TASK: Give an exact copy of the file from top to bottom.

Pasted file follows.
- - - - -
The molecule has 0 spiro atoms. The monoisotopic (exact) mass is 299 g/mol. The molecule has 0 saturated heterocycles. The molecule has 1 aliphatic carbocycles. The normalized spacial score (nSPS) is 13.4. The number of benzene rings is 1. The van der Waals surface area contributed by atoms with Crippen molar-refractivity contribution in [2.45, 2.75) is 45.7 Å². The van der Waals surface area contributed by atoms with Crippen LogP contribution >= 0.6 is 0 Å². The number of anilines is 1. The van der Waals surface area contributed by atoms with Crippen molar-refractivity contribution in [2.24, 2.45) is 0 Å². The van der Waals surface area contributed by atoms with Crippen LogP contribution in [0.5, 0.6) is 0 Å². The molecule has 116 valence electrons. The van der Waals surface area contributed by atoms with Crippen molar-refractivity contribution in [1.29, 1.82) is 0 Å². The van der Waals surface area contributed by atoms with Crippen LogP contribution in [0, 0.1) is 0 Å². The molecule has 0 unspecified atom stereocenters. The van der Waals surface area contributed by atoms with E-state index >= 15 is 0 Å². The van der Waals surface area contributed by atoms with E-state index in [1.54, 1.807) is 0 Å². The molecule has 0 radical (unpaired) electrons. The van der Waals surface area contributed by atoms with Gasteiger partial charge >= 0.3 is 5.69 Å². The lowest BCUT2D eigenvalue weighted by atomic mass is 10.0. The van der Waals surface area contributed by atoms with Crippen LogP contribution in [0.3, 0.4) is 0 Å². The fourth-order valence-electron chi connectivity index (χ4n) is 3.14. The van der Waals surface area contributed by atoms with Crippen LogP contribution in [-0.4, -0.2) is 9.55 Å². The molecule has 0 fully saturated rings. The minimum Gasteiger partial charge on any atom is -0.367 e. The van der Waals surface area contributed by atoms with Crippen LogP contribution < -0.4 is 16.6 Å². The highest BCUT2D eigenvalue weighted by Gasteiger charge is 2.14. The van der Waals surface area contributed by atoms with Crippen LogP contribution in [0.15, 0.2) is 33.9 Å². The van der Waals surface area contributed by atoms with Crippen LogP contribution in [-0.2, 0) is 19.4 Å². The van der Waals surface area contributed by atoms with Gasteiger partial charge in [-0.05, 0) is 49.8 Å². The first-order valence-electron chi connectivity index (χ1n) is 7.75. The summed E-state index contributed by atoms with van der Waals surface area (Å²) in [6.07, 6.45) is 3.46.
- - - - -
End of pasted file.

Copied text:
The molecule has 0 spiro atoms. The monoisotopic (exact) mass is 299 g/mol. The molecule has 0 saturated heterocycles. The molecule has 1 aliphatic carbocycles. The normalized spacial score (nSPS) is 13.4. The number of benzene rings is 1. The van der Waals surface area contributed by atoms with Crippen molar-refractivity contribution in [2.45, 2.75) is 45.7 Å². The van der Waals surface area contributed by atoms with Crippen LogP contribution >= 0.6 is 0 Å². The number of anilines is 1. The van der Waals surface area contributed by atoms with Crippen molar-refractivity contribution in [2.24, 2.45) is 0 Å². The van der Waals surface area contributed by atoms with Crippen LogP contribution in [0.5, 0.6) is 0 Å². The molecule has 116 valence electrons. The van der Waals surface area contributed by atoms with Crippen molar-refractivity contribution in [1.29, 1.82) is 0 Å². The van der Waals surface area contributed by atoms with Crippen LogP contribution in [0, 0.1) is 0 Å². The molecule has 0 unspecified atom stereocenters. The van der Waals surface area contributed by atoms with E-state index >= 15 is 0 Å². The van der Waals surface area contributed by atoms with E-state index in [1.54, 1.807) is 0 Å². The molecule has 0 radical (unpaired) electrons. The van der Waals surface area contributed by atoms with Gasteiger partial charge >= 0.3 is 5.69 Å². The lowest BCUT2D eigenvalue weighted by atomic mass is 10.0. The van der Waals surface area contributed by atoms with Crippen LogP contribution in [0.3, 0.4) is 0 Å². The fourth-order valence-electron chi connectivity index (χ4n) is 3.14. The van der Waals surface area contributed by atoms with Crippen LogP contribution in [-0.4, -0.2) is 9.55 Å². The molecule has 0 fully saturated rings. The minimum Gasteiger partial charge on any atom is -0.367 e. The van der Waals surface area contributed by atoms with Crippen LogP contribution < -0.4 is 16.6 Å². The highest BCUT2D eigenvalue weighted by Gasteiger charge is 2.14. The van der Waals surface area contributed by atoms with Crippen LogP contribution in [0.15, 0.2) is 33.9 Å². The van der Waals surface area contributed by atoms with Crippen LogP contribution in [-0.2, 0) is 19.4 Å². The van der Waals surface area contributed by atoms with Gasteiger partial charge in [-0.05, 0) is 49.8 Å². The first-order valence-electron chi connectivity index (χ1n) is 7.75. The summed E-state index contributed by atoms with van der Waals surface area (Å²) in [6.07, 6.45) is 3.46.